There’s quite a comedic moment in this story which refers to the fact that listeners could get a refund if they wanted to... but as GCap only publicised this on their corporate website, and not on station websites... or on air, out of the 297,215 entries they received, they refunded... wait for it... a single listener the grand total of £2!

Ofcom’s tongue lashing didn’t stop there. They go on to say that they...

“... considered it wholly inadequate that GCap had demonstrated an unwillingness to disclose for several months the specific details and seniority of those responsible for the unfair conduct. This was the first case of its kind in which the behaviour of the licensee (or as in this case, the parent company acting on behalf of the licensees) had effectively hindered Ofcom’s investigation.”

Sweet Jesus!! Could this get any worse? Well yes actually. As a direct result of this hindrance, the fine was going be higher. Ouch. How high in total? Well how about £1.1 Million! There goes the Christmas Party... for the next 20 years!

The list of bad practice goes on and on... from allowing junior members of staff to run a huge network competition with no apparent managerial supervision, to no accurate record of entries, to lack of proper training, to the GCap board signing off on a statement that was ‘economical with the actuality’!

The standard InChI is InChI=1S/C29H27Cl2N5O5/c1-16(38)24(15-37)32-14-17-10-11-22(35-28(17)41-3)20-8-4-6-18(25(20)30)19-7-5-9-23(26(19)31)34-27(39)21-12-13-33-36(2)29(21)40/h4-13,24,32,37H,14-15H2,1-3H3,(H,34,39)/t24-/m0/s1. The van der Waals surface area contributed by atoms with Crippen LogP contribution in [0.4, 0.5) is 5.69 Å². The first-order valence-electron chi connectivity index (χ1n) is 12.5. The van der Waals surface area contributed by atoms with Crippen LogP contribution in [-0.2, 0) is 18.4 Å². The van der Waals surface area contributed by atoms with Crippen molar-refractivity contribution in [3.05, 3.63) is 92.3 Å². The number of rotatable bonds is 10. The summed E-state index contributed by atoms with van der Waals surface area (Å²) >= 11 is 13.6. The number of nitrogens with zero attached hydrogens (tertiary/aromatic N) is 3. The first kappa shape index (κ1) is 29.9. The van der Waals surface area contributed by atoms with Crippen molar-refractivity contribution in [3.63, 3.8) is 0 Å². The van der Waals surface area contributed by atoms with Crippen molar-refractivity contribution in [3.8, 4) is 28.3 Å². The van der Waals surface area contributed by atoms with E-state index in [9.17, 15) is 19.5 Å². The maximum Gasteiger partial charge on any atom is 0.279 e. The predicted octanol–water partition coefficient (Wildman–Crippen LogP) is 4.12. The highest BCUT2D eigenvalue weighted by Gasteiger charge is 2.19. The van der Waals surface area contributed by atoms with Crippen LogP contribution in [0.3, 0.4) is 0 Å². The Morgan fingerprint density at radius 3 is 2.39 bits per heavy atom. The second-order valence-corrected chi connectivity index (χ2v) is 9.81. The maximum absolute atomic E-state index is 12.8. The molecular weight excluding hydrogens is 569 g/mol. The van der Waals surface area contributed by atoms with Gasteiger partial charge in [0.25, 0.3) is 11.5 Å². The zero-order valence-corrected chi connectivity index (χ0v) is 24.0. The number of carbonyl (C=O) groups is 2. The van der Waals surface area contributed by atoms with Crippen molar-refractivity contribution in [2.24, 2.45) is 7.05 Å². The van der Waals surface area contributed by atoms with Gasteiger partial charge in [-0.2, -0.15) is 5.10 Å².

All of this resulted in a... “...significant breakdown of the fundamental relationship of trust between 30 local station and their audiences” which according to GCap is its “most valuable asset”. Funny way of showing it I guess!

So, as GCap is in its final throws as a company, with this rather ignominious end to its life, what can we learn?

Simple. Don’t con your listeners. In any way. It will come home to roost.

Meanwhile, new owners Global are having to get out their cheque book. And just in case there was any delay, on the front page of the ruling Ofcom have made it clear that cheques are “payable to HM Paymaster General”.

How very helpful.

Monday, 16 June 2008

"Money's Too Tight To Mention"

The Credit Crunch” has quickly been absorbed into the vernacular and barely a day goes by without me hearing it in a news report or reading the phrase in an article somewhere. High fuel and food prices, inflation rising, no sign of an interest rate cut and tumbling house prices all add up to an economy that experts call “Shrinking, High Inflation Turbulence”… or to give it’s proper acronym… S.H.I.T.

It was interesting therefore to hear the 'Credit Crunch' phrase used in a promo on Magic 105.4 for their current station-led share driver called “Magic’s Money Box”. The line went something like…

“The credit crunch is here and Magic 105.4 have been saving so that you can win some much needed money…”

Although sometimes I want a music radio station to ‘take me away from reality’ and not remind me that it now costs me £80 to fill up my gas-guzzling SUV, I thought that it was a rather good use of a very topical, very talkable issue within a promo to highlight the contest. Rather then just say “We’ve got loads of money to giveaway” they related it to the current economic situation in the UK, and to real people’s lives.

People in the UK are having to pay more for almost everything at the moment, so here’s your friendly radio station who feels your pain, understands your concerns, and in the ‘years of plenty, put some aside’ to give it to you when the going got tough.